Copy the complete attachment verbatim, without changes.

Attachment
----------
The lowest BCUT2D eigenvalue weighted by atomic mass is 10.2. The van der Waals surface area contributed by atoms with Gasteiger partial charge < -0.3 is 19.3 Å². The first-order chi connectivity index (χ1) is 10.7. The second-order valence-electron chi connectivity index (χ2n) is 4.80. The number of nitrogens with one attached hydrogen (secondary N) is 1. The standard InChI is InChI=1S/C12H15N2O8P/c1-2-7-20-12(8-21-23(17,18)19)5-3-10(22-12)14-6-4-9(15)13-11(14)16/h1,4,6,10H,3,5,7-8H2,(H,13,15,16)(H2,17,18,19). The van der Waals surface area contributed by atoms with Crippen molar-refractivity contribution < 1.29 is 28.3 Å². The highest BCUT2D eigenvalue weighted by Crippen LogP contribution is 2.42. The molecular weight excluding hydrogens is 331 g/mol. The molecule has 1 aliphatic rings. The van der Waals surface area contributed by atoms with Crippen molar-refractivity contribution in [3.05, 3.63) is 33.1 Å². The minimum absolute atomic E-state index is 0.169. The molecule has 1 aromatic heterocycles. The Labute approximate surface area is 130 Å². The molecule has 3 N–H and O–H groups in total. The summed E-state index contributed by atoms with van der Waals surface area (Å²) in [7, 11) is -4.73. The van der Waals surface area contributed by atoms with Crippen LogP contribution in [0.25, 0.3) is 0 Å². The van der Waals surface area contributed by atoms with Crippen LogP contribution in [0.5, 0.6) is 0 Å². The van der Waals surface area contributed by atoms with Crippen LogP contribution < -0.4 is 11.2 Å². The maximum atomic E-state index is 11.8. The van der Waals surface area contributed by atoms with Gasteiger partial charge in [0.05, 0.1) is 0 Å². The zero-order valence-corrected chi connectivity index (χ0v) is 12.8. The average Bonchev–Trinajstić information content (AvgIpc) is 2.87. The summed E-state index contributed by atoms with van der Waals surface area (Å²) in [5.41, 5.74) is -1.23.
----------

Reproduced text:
The lowest BCUT2D eigenvalue weighted by atomic mass is 10.2. The van der Waals surface area contributed by atoms with Gasteiger partial charge < -0.3 is 19.3 Å². The first-order chi connectivity index (χ1) is 10.7. The second-order valence-electron chi connectivity index (χ2n) is 4.80. The number of nitrogens with one attached hydrogen (secondary N) is 1. The standard InChI is InChI=1S/C12H15N2O8P/c1-2-7-20-12(8-21-23(17,18)19)5-3-10(22-12)14-6-4-9(15)13-11(14)16/h1,4,6,10H,3,5,7-8H2,(H,13,15,16)(H2,17,18,19). The van der Waals surface area contributed by atoms with Crippen molar-refractivity contribution < 1.29 is 28.3 Å². The highest BCUT2D eigenvalue weighted by Crippen LogP contribution is 2.42. The molecular weight excluding hydrogens is 331 g/mol. The molecule has 1 aliphatic rings. The van der Waals surface area contributed by atoms with Crippen molar-refractivity contribution in [3.05, 3.63) is 33.1 Å². The minimum absolute atomic E-state index is 0.169. The molecule has 1 aromatic heterocycles. The Labute approximate surface area is 130 Å². The molecule has 3 N–H and O–H groups in total. The summed E-state index contributed by atoms with van der Waals surface area (Å²) in [7, 11) is -4.73. The van der Waals surface area contributed by atoms with Crippen LogP contribution in [0.25, 0.3) is 0 Å². The van der Waals surface area contributed by atoms with Crippen LogP contribution in [0.5, 0.6) is 0 Å². The van der Waals surface area contributed by atoms with Crippen LogP contribution < -0.4 is 11.2 Å². The maximum atomic E-state index is 11.8. The van der Waals surface area contributed by atoms with Gasteiger partial charge in [0.05, 0.1) is 0 Å². The zero-order valence-corrected chi connectivity index (χ0v) is 12.8. The average Bonchev–Trinajstić information content (AvgIpc) is 2.87. The summed E-state index contributed by atoms with van der Waals surface area (Å²) in [5.41, 5.74) is -1.23.